So if you want to learn a little bit more about impostor syndrome, you can and so those are some of the core issues of the drop, and run. So now let’s take a look at some of the factors that drive the drop and run. So number one is guilt. So the leader may feel guilty about assigning tasks. So there’s a mistaken belief that as a leader, you should do everything. And that right on the surface, that just sounds ridiculous. But a lot of leaders do have that core belief that that factor getting in the way. So this is a mistaken belief. It’s not true. And it’s not helpful. So just think about it, if you as the leader are the linchpin through which all work must pass, you are creating a very inefficient and ineffective organization, you really do hold up the work. And so we want to avoid that as much as possible. Sometimes it can start to even look like the Superwoman, or Superman syndrome, this idea that as a leader, you must be better than everyone else, you come in with your cape to save the day, this belief will keep the organization from growing and succeeding at a higher level. So you know, you know that your team member, so one of the other factors related to the guild, is that, you know, your team members are busy, and so you hesitate to give them more. And so it’s like, you know, you’ve got good feelings towards people, and you know, they’re burdened, and you don’t want to burden them more. So this can be problematic for lots of reasons. But first, you run the risk of treating team members as fragile, right? So this idea of Oh, poor bunnies, I need to protect them from reality. And so what I would say to you, if you are feeling guilt, about delegating, because everyone’s busy, is first assess whether your team legitimately has too much to do, because that could be the case. And if it is the case, you need to know that so you can make some decisions, right? This requires honest conversations about needs, responsibilities, and limits. So it might be that team members have too much to do. But it’s because they’re having a hard time delegating, or because they’re trying to do too much. And so being able to have these honest conversations about what is the work required, right? Like what’s, what is necessary, relative to the role and responsibility that can be really helpful for resetting boundaries and expectations, you also it gives you an opportunity to prioritize the task relative to other responsibilities. And so if you’re delegating something, is it is it one, two or three in terms of priority? Where does it fit relative to their other responsibilities. And so whenever we do delegation, it should never just be a one way conversation, it should always be collaborative. And so you can also give and receive feedback about other commitments, right, so you can do that with task delegation. But so can the individual who’s receiving the task, so the one you’re delegating to? So do you need to adjust the timeline, because you know, it’s not going to be realistic for them to complete it in the next two weeks with the other commitments they have? Do, you need to consider having another team member contribute so that someone has a shared responsibility with another team member who maybe need to delegate to someone else. So maybe the individual you’re trying to delegate to just has a lot going on, whether that is on the work front, or at home, right, so maybe they have a significant illness or a family situation, and they’re just not in a position to be able to be successful on that task. Maybe there’s a pause on the start of the task, while other priorities are managed, or completed. And so again, delegation, the process of delegation should always be collaborative, it should always be two way communication, because it’s hard to effectively delegate if you don’t know what, what your team members are up against, and what they have to contend with. And they’re not going to be very effective on the task if they can’t clearly understand the purpose of the task, and give you feedback on their other constraints. And so that brings us to the next issue related to guilt, and that is to consider constraints and opportunities. And so you know, when it comes to constraint, often, the brick wall that we hit is, hey, we’d really like to hire more, but we can’t, for whatever reason. And so sometimes the truth is you need to hire more. But that’s not always realistic, right? So what are some of the things that we want to pay attention to when it comes to constraints? We want to improve hiring and retention. We want to clarify strategic priorities. We want to focus on what matters most. So are we doing things that really drive growth and drive our services and products? And if the answer is no, then then they should maybe be reconsidered. We want to drop or pause specific priorities until the team is better equipped to carry the load.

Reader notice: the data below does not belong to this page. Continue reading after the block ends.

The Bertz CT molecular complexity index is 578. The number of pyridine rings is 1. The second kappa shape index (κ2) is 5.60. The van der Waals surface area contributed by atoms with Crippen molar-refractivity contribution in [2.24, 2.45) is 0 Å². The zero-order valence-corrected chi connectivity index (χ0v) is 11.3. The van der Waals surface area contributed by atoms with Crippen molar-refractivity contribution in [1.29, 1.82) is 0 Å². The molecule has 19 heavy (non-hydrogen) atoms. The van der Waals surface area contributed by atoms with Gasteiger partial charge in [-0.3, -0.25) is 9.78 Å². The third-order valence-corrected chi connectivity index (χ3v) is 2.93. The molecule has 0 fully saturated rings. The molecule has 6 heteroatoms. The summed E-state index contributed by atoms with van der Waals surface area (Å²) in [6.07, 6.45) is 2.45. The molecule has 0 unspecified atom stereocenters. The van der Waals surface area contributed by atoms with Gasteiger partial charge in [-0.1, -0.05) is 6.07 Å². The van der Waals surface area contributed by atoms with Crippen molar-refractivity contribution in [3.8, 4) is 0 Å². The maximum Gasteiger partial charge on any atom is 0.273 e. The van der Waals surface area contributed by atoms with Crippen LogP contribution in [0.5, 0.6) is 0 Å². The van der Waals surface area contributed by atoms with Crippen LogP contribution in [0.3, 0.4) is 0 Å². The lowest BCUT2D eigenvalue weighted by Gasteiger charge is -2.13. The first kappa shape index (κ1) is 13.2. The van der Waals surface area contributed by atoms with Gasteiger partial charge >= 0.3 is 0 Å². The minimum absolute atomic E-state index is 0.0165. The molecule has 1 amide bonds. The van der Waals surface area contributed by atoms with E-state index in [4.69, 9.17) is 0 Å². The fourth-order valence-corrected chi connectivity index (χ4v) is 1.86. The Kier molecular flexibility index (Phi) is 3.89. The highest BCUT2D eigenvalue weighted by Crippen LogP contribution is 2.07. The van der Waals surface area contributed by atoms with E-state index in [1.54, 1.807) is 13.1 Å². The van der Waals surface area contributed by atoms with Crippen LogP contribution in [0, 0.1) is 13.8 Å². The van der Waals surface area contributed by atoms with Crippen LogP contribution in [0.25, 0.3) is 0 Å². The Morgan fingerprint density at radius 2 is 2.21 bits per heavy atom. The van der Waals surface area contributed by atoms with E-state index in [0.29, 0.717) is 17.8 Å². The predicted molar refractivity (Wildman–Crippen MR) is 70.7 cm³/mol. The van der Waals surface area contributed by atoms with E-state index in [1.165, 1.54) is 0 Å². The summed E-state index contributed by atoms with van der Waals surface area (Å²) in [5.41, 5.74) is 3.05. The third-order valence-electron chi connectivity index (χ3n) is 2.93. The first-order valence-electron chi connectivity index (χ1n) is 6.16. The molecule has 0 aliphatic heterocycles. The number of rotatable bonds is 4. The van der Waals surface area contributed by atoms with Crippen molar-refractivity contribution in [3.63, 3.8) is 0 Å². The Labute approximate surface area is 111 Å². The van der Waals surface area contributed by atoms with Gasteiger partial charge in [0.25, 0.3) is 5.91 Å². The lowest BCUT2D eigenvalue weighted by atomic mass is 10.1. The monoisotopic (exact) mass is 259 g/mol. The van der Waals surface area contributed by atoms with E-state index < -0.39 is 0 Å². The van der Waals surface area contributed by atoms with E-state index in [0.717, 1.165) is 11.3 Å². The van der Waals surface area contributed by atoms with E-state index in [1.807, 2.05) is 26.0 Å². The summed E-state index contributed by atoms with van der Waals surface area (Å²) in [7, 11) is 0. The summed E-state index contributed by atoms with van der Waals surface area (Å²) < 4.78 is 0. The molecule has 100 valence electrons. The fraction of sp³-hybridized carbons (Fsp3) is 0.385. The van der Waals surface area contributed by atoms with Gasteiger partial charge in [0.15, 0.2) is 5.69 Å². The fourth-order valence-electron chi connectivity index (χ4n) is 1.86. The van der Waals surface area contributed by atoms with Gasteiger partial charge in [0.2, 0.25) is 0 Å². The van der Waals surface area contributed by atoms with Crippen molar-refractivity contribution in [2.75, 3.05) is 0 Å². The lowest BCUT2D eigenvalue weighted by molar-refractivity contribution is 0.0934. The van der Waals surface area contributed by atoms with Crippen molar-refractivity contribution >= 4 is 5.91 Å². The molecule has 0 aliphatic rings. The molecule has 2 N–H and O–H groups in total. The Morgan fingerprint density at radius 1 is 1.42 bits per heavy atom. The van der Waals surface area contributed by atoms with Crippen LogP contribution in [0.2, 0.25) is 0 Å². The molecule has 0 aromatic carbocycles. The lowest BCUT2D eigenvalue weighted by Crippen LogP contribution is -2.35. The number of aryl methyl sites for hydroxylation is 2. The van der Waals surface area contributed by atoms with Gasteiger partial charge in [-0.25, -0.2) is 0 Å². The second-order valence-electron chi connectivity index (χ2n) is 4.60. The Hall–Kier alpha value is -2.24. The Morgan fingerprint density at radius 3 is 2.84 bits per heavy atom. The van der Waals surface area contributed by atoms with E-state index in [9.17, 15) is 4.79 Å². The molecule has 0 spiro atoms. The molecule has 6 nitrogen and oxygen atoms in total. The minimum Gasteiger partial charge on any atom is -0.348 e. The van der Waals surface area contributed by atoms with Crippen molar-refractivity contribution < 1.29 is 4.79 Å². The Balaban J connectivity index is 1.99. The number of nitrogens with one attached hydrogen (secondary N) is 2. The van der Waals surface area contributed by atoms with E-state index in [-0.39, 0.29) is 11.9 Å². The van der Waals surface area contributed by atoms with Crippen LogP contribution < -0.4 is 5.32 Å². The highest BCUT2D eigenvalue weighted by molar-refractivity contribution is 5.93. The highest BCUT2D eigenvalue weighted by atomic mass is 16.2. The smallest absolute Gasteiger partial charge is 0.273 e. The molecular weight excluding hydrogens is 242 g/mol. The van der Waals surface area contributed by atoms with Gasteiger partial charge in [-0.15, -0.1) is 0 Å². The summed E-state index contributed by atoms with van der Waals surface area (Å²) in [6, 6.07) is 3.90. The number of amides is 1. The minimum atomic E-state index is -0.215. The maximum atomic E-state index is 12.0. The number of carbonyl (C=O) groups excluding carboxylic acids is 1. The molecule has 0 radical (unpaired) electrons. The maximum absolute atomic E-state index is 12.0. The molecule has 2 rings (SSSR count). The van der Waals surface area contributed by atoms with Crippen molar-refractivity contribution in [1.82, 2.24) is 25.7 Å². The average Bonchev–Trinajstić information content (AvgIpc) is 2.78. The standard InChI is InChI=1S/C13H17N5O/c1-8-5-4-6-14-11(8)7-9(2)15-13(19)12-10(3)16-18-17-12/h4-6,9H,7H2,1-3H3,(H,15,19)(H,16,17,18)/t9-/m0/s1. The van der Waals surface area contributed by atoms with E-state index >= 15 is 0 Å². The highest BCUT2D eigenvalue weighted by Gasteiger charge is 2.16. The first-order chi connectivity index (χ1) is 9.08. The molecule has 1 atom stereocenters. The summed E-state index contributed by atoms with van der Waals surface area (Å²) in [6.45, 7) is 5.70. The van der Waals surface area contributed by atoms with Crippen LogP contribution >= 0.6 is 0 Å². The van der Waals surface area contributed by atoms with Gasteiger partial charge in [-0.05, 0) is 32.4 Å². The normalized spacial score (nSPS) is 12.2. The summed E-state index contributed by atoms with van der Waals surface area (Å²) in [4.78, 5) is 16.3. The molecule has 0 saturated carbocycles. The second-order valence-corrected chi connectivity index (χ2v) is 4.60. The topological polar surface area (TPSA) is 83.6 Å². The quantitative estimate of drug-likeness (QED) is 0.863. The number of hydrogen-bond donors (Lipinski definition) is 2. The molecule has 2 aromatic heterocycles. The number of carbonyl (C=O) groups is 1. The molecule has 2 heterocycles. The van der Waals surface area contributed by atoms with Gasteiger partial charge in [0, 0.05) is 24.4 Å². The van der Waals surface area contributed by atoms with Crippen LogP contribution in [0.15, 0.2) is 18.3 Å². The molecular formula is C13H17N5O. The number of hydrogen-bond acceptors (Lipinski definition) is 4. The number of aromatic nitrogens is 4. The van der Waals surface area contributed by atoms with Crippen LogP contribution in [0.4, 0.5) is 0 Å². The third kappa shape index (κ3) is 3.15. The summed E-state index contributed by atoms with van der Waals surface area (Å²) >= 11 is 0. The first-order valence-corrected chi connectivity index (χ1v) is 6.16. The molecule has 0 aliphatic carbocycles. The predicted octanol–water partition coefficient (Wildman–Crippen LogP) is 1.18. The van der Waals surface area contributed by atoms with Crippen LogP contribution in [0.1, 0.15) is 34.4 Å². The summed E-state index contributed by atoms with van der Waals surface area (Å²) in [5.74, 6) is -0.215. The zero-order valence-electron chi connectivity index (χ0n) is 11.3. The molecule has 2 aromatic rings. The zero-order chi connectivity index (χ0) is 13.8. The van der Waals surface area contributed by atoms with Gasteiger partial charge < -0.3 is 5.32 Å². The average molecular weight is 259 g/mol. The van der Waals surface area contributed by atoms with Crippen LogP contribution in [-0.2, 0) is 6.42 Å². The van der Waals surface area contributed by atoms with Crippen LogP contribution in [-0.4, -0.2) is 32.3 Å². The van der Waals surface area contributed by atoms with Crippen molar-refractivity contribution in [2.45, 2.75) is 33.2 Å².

So maybe, you know, we’ve got a really exciting strategic initiative, but we just don’t have the team in place to be able to execute against that successfully and so, you know, maybe we push that to, you know, three months or six months down the road once we have another team member on on boarded, so we really do need to pay attention to these things. And then you know, so that’s looking at constraints, and then let’s pay attention to opportunities. So maybe the opportunity is to add to the team to more effectively meet the demands of the marketplace. So we want to identify the needed skills, competencies and roles. And so in that case, we would then prioritize hiring. So sometimes the situation that I see with folks that I work with is that they’re, they desperately need to hire, but they don’t, they don’t feel like they have the time to hire, and they never take the time to really get their hiring in order. And so if you are a team lead, and you know that you need to hire and you’ve been given the clearance to do that, you must prioritize hiring is gotta go to the top of your list so that you can get the help that you need, and you you’re not undermining the effectiveness of your department. So the second factor that drives the drop and run, the first one was guilt, that’s what we just talked about. The second one is passivity. And so this can also help happen for leaders where there is discomfort with being direct. And so how does this show up, we give vague, or unhelpful guidance or little to no guidance on task assignment, there can be a mistaken belief or fear that you are too assertive or even aggressive.